Assessment: Critical Portfolio (20%) ; Practical Projects (80%).

Contact Hours: 60
4.0 Credits
Transmedia | Course #: 5MEST003W | Section: 2 | Open
Pre-requisite: Practical - Portfolio required.
The creative industry increasingly demands multi-skilling, as well as an awareness of the shifting relationships between media producers and consumers. This practical module engages students with issues around media convergence to reinforce their identity as contemporary media practitioners with skills across discipline boundaries. It also further develops the ability to reflect critically on project development and outcomes.


Assessment: Convergent Media Project (100%).

Contact Hours: 60
4.0 Credits
Transmedia | Course #: 5TVPR001W | Section: 2 | Open
Pre-requisite: Pre-requesite: 4TVPR003W Introduction To Television Production or equivalent. Portfolio required.
Students engage with the concept of promotional video content encompassing the production of corporate, advertising, Third sector, viral, and public information films. The emphasis is on creative ideas development through group brainstorming sessions. Students are encouraged to source Live Briefs building opportunities to engage with the commercial world. Students develop ideas across the 6 weeks and conclude the module producing a promotional film or advertisement for an identified client to a negotiated length, most commonly 30 seconds. This module offers students rich opportunities to develop their PDP skills as they build Media and Commercial contacts.


Assessment: Individual Project (30%); Group Project (30%); Log and Critical Analysis (40%).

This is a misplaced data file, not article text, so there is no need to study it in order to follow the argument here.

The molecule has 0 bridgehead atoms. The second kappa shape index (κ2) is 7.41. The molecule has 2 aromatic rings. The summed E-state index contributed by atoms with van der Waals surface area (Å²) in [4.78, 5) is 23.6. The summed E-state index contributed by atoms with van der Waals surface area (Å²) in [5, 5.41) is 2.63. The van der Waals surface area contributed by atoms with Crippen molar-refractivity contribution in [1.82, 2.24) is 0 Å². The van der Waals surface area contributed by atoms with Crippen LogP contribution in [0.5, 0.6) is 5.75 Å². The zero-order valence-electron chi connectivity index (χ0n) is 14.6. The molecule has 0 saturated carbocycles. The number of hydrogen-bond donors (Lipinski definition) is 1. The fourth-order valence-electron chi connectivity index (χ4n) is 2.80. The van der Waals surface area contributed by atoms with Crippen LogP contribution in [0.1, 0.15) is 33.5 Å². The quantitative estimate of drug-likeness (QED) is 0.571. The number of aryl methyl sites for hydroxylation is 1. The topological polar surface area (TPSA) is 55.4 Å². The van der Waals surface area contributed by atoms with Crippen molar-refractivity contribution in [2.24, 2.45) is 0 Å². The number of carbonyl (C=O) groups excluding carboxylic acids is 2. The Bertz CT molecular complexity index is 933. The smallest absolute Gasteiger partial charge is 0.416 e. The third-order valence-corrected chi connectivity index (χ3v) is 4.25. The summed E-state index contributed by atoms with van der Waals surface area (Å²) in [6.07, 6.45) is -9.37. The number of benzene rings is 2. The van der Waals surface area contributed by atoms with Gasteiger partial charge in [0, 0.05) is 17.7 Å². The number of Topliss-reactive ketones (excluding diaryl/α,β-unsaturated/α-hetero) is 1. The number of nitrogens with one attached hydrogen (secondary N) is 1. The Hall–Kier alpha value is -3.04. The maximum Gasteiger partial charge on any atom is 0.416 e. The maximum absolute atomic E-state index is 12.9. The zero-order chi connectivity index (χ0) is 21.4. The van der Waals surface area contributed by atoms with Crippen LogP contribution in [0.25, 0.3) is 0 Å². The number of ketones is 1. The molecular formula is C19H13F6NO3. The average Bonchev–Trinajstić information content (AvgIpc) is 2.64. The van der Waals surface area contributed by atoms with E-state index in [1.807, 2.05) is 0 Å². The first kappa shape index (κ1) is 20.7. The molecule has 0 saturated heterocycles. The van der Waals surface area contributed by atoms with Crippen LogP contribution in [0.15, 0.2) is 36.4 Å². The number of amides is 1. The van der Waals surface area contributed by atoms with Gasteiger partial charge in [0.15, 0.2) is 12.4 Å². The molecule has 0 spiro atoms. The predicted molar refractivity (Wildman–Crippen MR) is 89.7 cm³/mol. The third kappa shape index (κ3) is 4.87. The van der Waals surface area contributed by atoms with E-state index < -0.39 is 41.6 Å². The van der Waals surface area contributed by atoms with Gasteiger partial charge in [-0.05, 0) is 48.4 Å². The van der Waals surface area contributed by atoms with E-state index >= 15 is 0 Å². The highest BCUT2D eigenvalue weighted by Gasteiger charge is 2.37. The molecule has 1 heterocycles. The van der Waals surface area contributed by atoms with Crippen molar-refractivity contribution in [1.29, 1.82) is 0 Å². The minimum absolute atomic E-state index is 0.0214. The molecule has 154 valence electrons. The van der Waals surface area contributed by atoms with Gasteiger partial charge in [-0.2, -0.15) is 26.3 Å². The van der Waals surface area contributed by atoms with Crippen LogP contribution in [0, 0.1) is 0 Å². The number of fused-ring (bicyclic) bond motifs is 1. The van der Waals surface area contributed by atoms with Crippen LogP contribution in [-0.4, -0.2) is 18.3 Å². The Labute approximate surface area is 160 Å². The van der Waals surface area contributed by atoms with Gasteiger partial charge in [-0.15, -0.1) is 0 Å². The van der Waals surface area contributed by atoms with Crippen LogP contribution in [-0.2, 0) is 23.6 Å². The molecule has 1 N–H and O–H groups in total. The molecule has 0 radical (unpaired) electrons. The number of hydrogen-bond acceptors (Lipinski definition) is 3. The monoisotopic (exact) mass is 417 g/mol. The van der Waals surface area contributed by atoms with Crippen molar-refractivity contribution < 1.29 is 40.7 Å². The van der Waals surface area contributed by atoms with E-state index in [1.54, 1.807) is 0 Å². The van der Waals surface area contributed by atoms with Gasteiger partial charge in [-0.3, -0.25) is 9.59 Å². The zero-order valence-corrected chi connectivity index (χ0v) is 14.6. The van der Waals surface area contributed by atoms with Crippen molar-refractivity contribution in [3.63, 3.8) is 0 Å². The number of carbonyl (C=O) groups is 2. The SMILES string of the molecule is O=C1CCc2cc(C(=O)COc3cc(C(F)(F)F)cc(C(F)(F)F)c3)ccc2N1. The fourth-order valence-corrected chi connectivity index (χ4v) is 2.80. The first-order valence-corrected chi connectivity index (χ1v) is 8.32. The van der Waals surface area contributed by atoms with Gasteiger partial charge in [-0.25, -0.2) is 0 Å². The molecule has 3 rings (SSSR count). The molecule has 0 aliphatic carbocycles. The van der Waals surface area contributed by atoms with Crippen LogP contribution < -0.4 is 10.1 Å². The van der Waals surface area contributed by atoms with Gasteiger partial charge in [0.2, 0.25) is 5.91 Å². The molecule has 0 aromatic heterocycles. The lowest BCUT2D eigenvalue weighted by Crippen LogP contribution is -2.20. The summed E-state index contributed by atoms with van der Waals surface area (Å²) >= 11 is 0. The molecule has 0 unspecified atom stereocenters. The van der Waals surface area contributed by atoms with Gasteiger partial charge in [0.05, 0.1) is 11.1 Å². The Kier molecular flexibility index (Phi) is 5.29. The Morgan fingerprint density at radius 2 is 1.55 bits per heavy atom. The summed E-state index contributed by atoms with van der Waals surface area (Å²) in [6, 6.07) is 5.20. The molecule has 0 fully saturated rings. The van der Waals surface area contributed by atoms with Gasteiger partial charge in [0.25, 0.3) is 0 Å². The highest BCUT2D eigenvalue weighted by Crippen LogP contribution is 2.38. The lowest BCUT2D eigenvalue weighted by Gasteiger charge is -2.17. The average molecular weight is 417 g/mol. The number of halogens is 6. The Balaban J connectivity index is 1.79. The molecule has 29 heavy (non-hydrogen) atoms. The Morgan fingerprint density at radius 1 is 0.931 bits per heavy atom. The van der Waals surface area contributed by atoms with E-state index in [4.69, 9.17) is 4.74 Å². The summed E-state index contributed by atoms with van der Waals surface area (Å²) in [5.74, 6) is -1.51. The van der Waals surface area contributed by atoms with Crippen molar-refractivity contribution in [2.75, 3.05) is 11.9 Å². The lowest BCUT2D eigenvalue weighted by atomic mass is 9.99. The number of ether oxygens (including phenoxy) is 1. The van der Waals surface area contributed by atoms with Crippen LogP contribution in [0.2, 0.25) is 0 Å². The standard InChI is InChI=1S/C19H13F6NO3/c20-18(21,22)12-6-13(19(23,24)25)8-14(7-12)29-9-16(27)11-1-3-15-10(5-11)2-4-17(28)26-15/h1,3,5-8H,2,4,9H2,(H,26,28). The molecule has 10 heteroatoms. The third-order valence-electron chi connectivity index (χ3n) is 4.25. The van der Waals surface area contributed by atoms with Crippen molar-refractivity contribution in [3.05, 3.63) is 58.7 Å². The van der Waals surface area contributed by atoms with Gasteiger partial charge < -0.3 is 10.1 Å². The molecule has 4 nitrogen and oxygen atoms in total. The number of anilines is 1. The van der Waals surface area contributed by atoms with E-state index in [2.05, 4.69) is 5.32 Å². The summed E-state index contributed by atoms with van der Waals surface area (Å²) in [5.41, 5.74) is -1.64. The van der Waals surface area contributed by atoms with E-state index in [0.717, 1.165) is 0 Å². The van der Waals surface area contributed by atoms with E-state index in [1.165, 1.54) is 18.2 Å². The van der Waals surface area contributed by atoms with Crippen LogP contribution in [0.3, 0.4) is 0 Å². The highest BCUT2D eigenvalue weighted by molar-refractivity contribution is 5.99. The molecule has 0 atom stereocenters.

Contact Hours: 60
4.0 Credits
Transmedia | Course #: 5TVPR002W | Section: 2 | Open
Pre-requisite: 4TVPR003W Introduction To Television Production or equivalent. Portfolio required
This module encourages innovation and enterprise. Students are encouraged to think outside the box in terms of content creation and dissemination. They are introduced to non-mainstream approaches to programme making and to content created for the internet and convergent media. Students work in small production groups to develop ideas through brainstorming and research into non-factual subjects. These can include dance, animation, poems, comedy and short dramas. This is a non-genre specific module that encourages high production values, experimentation and the exploration of inventive programme structures for internet platforms and global niche audiences.


Assessment: Programme (40)% ; Individual Contribution (40%) ; Critical Analysis (20%).

Contact Hours: 60

Politics and International Relations

4.0 Credits
Politics and International Relations | Course #: 4PIRS007W | Section: 2 | Open
The political importance of migration has increased sharply in recent decades. The module w- hich focuses on Europe but has a strong comparative global element - studies the entire migration process and the many factors shaping it: domestic pressures (social, economic, political) in sending states; globalization processes; the policies of host states and regions; the active role of migrants themselves. The module also evaluates the main theories used in migration scholarship.


Assessment: Essay (50%) ; Exam (50%).

Contact Hours: 60
4.0 Credits
Politics and International Relations | Course #: 5SOCL010W | Section: 2 | Open
This module explores the impact of globalisation on the arts, including music, literature, visual culture and museums. It will look at the interdependence of economic, social and artistic practices and consider the challenges that globalisation poses to local and indigenous arts, as well ways in which the arts have contributed to the processes of globalisation. It will also examine the legal contexts of ownership of works of art, intellectual property and sampling, and the digital futures of the arts.